The U.S. Environmental Protection Agency (EPA) and the Department of Army (Army) are carrying out a two-step process to revise Clean Water Act Jurisdiction. The first step is to repeal the Clean Water Rule regulation finalized by EPA and the Army in the spring of 2015 and replace it with the 1986 rule previously in place in conjunction with the Rapanos guidance. Essentially this step formally adopts the current status quo which remains in place because the Clean Water Rule is stayed by the Sixth Circuit Court pending action by the court. The next step following the repeal and replace rulemaking will be a new rule based in part on the Scalia Opinion in the Rapanos decision.
As states, tribes, and others review the proposed rule and think about the rulemaking that is planned to follow it, there are many issues to consider. ASWM has invited legal experts representing diverse perspectives to share their insights to help webinar participants to understand the current process, issues of importance, and potential outcomes as these rulemaking efforts are carried out and later challenged in the courts.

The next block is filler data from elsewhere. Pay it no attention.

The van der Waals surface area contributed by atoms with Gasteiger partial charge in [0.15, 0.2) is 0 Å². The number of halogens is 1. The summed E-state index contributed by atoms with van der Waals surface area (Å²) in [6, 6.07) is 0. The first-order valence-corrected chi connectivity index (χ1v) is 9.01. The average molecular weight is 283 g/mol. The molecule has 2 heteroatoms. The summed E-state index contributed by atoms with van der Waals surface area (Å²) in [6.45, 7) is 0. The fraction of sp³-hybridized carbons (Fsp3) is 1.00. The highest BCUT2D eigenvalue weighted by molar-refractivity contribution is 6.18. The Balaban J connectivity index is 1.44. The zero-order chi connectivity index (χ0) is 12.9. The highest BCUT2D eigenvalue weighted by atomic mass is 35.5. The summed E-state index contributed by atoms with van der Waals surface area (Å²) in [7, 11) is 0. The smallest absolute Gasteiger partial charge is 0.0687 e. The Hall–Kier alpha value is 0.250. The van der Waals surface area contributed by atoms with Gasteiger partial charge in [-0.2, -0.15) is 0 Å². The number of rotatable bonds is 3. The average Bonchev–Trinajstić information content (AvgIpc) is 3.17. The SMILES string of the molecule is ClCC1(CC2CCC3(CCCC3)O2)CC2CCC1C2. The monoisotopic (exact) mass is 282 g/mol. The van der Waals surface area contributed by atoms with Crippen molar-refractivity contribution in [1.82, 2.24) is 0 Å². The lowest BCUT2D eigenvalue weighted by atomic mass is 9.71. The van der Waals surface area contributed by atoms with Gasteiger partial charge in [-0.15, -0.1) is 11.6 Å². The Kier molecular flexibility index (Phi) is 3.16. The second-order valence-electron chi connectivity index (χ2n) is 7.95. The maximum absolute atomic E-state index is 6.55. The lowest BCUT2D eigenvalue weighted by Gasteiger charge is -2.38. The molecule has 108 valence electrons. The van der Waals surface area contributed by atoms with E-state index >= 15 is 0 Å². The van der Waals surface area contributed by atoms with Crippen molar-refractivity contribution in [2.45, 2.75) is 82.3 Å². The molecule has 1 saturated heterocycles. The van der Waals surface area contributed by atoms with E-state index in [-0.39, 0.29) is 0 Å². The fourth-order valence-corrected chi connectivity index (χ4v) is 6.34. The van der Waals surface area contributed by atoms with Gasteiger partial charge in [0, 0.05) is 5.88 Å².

Virginia S. Albrecht is Special Counsel for Hunton and Williams. Her practice focuses exclusively on environmental law and administrative law --- in particular, the Clean Water Act (CWA) wetlands program, the Endangered Species Act (ESA), the National Environmental Policy Act (NEPA) and other federal regulatory programs that affect the use of land. She has experience in permit negotiation, litigation of policy issues, lobbying Congress and the Administration, enforcement defense, and compliance counseling. Representative clients include development companies, agricultural and mining companies, state and local agencies, and trade associations. She has extensive experience with federal environmental agencies both in Washington and in district and regional offices. Virginia is a member of the assumable waters subcommittee which EPA established in 2015 to obtain advice on the scope of waters that can be assumed and Administered by states under section 404 of the clean water act. She is also an adjunct professor for the University of Miami School of Law Program in Real Property Development. She received her JD from Vanderbilt University Law School, was Articles Editor of the Vanderbilt Law Review in1981, and received her MA in Communications from the University of Pennsylvania in 1970 and her BS from the University of Wisconsin in 1964. She has bar admissions in the District of Columbia.